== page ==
Congress ordered the agency to come up with such a program, called "registered traveler," more than two years ago when it created the TSA in the aftermath of the Sept. 11, 2001, hijackings.
Acting TSA Administrator David Stone said the agency didn't sacrifice security for the experiment.
"This pilot program will provide frequent travelers with the means to expedite the screening experience without compromising on security," Stone said in a statement.
Rep. John Mica, chairman of the House aviation subcommittee, said the $3.78 million pilot program took too long to develop and is too expensive.
"There are plenty of examples around the world of successful frequent traveler and airport secure-access programs," Mica said. "They spend money on wheels that have already been invented."
All U.S. airports are becoming more crowded now that air travel has fully rebounded from Sept. 11, reports CBS News Correspondent Bob Orr. In the next three months, 200 million people are expected to fly, 12 percent more than a year ago. At the same time the federal force of airport screeners has been cut by 20 percent due to budget constraints.
The program will be offered to frequent fliers who travel at least once a week in selected markets. Through the summer it will be tested in four more airports: Boston, Washington's Reagan National, Houston, and Los Angeles.
Participants will give the TSA their name, address, phone number, birth date and "biometric identifier," including fingerprint and iris scan. That information will be matched against law enforcement and intelligence databases like the terrorist watch list. The passengers will also be checked for outstanding criminal warrants.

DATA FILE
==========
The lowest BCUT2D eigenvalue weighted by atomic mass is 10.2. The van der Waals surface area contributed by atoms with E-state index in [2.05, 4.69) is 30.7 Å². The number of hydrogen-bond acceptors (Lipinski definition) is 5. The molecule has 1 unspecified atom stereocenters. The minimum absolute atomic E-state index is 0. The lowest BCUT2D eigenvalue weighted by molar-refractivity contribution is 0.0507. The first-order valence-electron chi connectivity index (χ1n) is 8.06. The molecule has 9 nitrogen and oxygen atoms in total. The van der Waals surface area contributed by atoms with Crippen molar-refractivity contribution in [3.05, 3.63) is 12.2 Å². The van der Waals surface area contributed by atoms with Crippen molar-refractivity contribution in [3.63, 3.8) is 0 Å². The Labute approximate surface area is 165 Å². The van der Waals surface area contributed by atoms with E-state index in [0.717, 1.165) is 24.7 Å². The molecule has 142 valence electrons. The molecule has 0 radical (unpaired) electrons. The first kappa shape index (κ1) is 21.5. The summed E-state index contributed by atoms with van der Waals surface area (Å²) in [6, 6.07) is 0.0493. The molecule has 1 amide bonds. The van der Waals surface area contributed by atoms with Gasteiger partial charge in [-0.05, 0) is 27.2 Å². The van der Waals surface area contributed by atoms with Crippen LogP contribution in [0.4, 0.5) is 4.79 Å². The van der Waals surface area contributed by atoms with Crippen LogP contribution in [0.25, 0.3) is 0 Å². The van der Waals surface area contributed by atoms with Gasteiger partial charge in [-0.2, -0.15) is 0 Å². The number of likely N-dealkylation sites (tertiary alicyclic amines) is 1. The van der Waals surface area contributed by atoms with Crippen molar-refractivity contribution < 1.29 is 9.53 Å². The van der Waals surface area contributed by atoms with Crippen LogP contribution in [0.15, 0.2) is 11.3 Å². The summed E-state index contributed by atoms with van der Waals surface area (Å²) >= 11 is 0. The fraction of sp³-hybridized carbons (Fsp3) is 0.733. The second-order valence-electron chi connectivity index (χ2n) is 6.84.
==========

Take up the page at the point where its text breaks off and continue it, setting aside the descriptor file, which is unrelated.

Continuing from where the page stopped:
Once they've signed up, they can pass through a registered traveler lane at airport security checkpoints. They will still have to walk through the metal detector and have their carry-on bags screened for dangerous items. The advantage to the program is that registered travelers won't be taken aside for more intensive secondary screening, if they don't alarm the equipment.
Currently, passengers receive secondary screening if they set off the security devices or if they are selected through a system called the Computer-Assisted Passenger Prescreening System, or CAPPS.
CAPPS selects people who pay for their ticket with cash or only fly one way. It is largely viewed as ineffective. The TSA has been trying to replace it with CAPPS II, which would screen passengers by comparing the same personal information used in registered traveler — but without the biometric identifier — against commercial and government databases.
CAPPS II is stalled because airlines refuse to turn over passenger data for testing because they fear criticism that it would violate their customers' privacy.
"It allows those people who are registered to get through the airport faster and it allows those people who are not registered to have fewer people in those lines," Tim Anderson, deputy director of Minneapolis-St. Paul International Airport, told CBS News.
If the pilot program works, Orr reports it may be opened to all travelers who are willing to provide personal information and pay a fee.
"The idea, it's good and I'm sure a lot of people will go for it, especially business travelers," said passenger Bernel Thomas. "They want to get there and get there fast."